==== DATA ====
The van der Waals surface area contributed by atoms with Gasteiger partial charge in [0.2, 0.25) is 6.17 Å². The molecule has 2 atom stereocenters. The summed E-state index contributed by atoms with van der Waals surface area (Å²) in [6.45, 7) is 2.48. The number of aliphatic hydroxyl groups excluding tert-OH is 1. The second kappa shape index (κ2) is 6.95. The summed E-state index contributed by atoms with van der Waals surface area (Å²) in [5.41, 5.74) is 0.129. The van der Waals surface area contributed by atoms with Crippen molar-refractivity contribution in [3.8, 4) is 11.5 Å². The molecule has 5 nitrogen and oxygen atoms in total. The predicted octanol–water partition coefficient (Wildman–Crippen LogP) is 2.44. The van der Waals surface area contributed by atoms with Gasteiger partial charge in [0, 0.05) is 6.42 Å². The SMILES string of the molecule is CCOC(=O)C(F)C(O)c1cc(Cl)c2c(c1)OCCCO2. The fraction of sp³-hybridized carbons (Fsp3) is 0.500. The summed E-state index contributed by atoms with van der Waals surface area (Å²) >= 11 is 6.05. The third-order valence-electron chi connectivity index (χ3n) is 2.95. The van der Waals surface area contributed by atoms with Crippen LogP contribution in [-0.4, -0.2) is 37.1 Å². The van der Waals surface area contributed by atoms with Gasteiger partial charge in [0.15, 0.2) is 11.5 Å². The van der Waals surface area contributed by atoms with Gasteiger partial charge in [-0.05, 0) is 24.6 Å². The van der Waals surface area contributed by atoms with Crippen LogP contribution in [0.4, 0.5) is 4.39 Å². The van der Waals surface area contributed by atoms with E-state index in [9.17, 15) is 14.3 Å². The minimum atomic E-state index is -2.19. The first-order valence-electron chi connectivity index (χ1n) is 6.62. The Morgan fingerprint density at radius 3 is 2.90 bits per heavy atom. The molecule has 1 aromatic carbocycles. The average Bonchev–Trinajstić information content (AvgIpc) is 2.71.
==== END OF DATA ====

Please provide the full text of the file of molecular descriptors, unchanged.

The van der Waals surface area contributed by atoms with Gasteiger partial charge in [0.2, 0.25) is 6.17 Å². The molecule has 2 atom stereocenters. The summed E-state index contributed by atoms with van der Waals surface area (Å²) in [6.45, 7) is 2.48. The number of aliphatic hydroxyl groups excluding tert-OH is 1. The second kappa shape index (κ2) is 6.95. The summed E-state index contributed by atoms with van der Waals surface area (Å²) in [5.41, 5.74) is 0.129. The van der Waals surface area contributed by atoms with Crippen molar-refractivity contribution in [3.8, 4) is 11.5 Å². The molecule has 5 nitrogen and oxygen atoms in total. The predicted octanol–water partition coefficient (Wildman–Crippen LogP) is 2.44. The van der Waals surface area contributed by atoms with Gasteiger partial charge in [0, 0.05) is 6.42 Å². The SMILES string of the molecule is CCOC(=O)C(F)C(O)c1cc(Cl)c2c(c1)OCCCO2. The fraction of sp³-hybridized carbons (Fsp3) is 0.500. The summed E-state index contributed by atoms with van der Waals surface area (Å²) >= 11 is 6.05. The third-order valence-electron chi connectivity index (χ3n) is 2.95. The van der Waals surface area contributed by atoms with Crippen LogP contribution in [-0.4, -0.2) is 37.1 Å². The van der Waals surface area contributed by atoms with Gasteiger partial charge in [0.15, 0.2) is 11.5 Å². The van der Waals surface area contributed by atoms with Gasteiger partial charge in [-0.05, 0) is 24.6 Å². The van der Waals surface area contributed by atoms with Crippen LogP contribution in [0.4, 0.5) is 4.39 Å². The van der Waals surface area contributed by atoms with E-state index in [9.17, 15) is 14.3 Å². The minimum atomic E-state index is -2.19. The first-order valence-electron chi connectivity index (χ1n) is 6.62. The Morgan fingerprint density at radius 3 is 2.90 bits per heavy atom. The molecule has 1 aromatic carbocycles. The average Bonchev–Trinajstić information content (AvgIpc) is 2.71.